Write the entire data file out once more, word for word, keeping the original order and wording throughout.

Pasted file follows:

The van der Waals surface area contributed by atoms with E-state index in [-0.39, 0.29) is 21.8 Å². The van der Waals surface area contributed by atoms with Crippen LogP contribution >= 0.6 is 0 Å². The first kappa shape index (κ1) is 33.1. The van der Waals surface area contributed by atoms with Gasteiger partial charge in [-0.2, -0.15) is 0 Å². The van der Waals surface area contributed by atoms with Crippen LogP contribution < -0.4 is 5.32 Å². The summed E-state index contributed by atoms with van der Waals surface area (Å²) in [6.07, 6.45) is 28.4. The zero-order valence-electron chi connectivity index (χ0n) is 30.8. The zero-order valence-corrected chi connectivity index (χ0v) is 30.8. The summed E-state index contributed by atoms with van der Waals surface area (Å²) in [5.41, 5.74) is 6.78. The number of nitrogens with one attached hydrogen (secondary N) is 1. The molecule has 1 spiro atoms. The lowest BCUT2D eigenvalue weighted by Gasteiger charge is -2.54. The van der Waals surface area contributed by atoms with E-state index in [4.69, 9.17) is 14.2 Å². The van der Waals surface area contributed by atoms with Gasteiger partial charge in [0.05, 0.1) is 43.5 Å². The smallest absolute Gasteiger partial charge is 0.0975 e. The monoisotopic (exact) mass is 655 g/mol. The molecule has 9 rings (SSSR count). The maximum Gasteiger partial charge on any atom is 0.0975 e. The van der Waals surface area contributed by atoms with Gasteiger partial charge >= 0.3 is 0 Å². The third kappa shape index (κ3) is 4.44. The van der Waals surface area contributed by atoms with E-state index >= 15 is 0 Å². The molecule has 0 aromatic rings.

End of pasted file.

The van der Waals surface area contributed by atoms with E-state index in [-0.39, 0.29) is 21.8 Å². The van der Waals surface area contributed by atoms with Crippen LogP contribution >= 0.6 is 0 Å². The first kappa shape index (κ1) is 33.1. The van der Waals surface area contributed by atoms with Gasteiger partial charge in [-0.2, -0.15) is 0 Å². The van der Waals surface area contributed by atoms with Crippen LogP contribution < -0.4 is 5.32 Å². The summed E-state index contributed by atoms with van der Waals surface area (Å²) in [6.07, 6.45) is 28.4. The zero-order valence-electron chi connectivity index (χ0n) is 30.8. The zero-order valence-corrected chi connectivity index (χ0v) is 30.8. The summed E-state index contributed by atoms with van der Waals surface area (Å²) in [5.41, 5.74) is 6.78. The number of nitrogens with one attached hydrogen (secondary N) is 1. The molecule has 1 spiro atoms. The lowest BCUT2D eigenvalue weighted by Gasteiger charge is -2.54. The van der Waals surface area contributed by atoms with E-state index in [4.69, 9.17) is 14.2 Å². The van der Waals surface area contributed by atoms with Gasteiger partial charge in [0.05, 0.1) is 43.5 Å². The smallest absolute Gasteiger partial charge is 0.0975 e. The monoisotopic (exact) mass is 655 g/mol. The molecule has 9 rings (SSSR count). The maximum Gasteiger partial charge on any atom is 0.0975 e. The van der Waals surface area contributed by atoms with Gasteiger partial charge >= 0.3 is 0 Å². The third kappa shape index (κ3) is 4.44. The van der Waals surface area contributed by atoms with E-state index >= 15 is 0 Å². The molecule has 0 aromatic rings.